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Research Shows U.S. Employers Still Struggle with Gender Equality

Leading recruitment software provider, iCIMS, releases report on gender equality in the workplace

MATAWAN, N.J. [May 24, 2017] –  U.S. companies still struggle with gender issues, including the pay gap, parental leave policies, hiring women in science, technology, engineering and mathematic (STEM) industries and promoting women to C-level positions according to a new report from iCIMS, Inc., a leading provider of cloud-based talent acquisition solutions.

“Our research finds that 73% of young working women aspire to be in senior leadership roles, but on average only 32% of high-level leaders are women,” said Susan Vitale, chief marketing officer at iCIMS. “This report dives into the specific ways companies still struggle with gender issues and offers insight from top companies that are committed to gender diversity and helping women grow in their careers.”

Adecco, an enterprise employer and iCIMS customer, was included in the report due to its strength in gender equality. Recognized as a top company for executive women by the National Association for Female Leadership, Adecco attributes the company’s success to its sturdy bench of female talent -- nearly 70% of their senior managers are women and more than 70% of all employees are women.

“We are proud celebrators of women in the workplace, and it’s deeply embedded in our company culture,” said Joyce Russell, president at Adecco. “Our CEO for One Month initiative offers one outstanding person the internship of a lifetime, where he or she will shadow our executives for a month to learn the ins and outs of leading a Fortune 500 company. This year, more than 20,000 candidates applied to become our U.S. 2017 CEO for One Month. What a great way to build a pipeline of talent and further develop our company culture as a place where leadership is valued across all levels of the organization.”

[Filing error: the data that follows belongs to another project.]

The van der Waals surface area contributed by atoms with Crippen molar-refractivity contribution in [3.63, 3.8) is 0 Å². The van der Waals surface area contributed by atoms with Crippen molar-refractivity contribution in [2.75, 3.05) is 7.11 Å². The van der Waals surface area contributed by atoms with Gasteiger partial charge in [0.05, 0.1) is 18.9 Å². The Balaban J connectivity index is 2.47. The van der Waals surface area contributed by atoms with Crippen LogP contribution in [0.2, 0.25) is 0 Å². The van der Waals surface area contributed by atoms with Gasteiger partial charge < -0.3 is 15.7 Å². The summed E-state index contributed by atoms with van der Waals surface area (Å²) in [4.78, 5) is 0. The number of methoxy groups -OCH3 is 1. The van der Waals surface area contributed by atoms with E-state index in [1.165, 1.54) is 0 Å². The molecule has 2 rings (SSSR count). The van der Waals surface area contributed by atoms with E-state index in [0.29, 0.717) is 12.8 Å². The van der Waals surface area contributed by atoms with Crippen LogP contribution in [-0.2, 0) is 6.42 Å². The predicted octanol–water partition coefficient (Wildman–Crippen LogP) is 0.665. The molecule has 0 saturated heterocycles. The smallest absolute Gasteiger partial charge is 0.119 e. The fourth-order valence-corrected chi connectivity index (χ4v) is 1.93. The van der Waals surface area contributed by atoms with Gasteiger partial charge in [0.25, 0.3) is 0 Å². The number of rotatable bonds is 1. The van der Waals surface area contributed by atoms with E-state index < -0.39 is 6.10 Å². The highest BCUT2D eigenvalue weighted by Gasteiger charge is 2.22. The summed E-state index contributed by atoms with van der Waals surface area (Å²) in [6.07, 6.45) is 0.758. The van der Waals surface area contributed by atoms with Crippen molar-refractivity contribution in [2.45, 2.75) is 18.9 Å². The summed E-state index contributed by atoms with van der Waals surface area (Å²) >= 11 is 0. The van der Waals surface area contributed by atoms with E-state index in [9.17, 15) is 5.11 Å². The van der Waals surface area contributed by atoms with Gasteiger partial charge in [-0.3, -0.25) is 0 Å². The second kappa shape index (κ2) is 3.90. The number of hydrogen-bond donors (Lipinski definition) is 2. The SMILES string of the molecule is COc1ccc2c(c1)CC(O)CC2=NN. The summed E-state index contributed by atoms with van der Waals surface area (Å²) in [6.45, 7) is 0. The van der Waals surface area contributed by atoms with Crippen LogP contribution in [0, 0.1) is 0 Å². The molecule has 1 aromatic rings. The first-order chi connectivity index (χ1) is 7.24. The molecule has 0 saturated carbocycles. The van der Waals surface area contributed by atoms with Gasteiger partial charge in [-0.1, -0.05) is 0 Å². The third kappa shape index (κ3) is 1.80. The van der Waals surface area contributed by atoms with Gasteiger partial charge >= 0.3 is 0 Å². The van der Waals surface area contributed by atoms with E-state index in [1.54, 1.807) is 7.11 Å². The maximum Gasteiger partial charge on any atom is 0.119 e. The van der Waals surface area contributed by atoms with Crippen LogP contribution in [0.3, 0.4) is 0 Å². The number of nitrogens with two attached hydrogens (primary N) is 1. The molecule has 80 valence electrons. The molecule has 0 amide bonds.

Key findings from the report include:
 
Career Advancement and Salary
-      Among female executives, 62% have been passed up for a promotion in favor of a male.
-      Of those who have yet to rise through the ranks, 44% of women doubt their ability to successfully negotiate a raise.
 
Gender Equality in Senior Leadership
-      Among non-executives, 73% of women aspire to be an executive at some point in their career, which means they are equally as aspirational as men (76%), yet on average only 32% of high-level or C-level leaders are women.
-      While 94% of workers have at least one female in their leadership team, office professionals say, on average, just 32% of high-level or C-level leaders at their company are women.
 
Parental Leave and Returning to Work
-      Among working men, 91% believe they are less likely than women to take advantage of parental leave, even if they have the option.
-      Overall, 45% of office professionals believe parental leave would decrease their opportunities for promotion.
-      Overall, 82% of office professionals and 95% of millennials are interested in taking advantage of a “returnship” program in the future.
 
Gender Equality in the STEM Industry
-      Professionals in STEM said it will take approximately 13 years before their industry has as many women as men, while 33% believe this will never happen.
-      Women who work in STEM (46%) are significantly more likely than men in STEM (27%) to feel they are underpaid.
 
To compile the report, iCIMS conducted a survey among 1,000 office professionals.
 
To view the full report, please visit iCIMS Hiring Insights

About iCIMS

iCIMS is the leading recruitment software provider for employers to attract, engage and hire great people. iCIMS enables companies to manage and scale their recruiting process through a full product suite and an ecosystem of 250 integrated partners. Established in 2000, iCIMS supports 4,000 customers, including one in every six Global 1000 companies in the US, hiring 4 million people each year and is the largest software provider dedicated to talent acquisition. For more information, visit www.icims.com.

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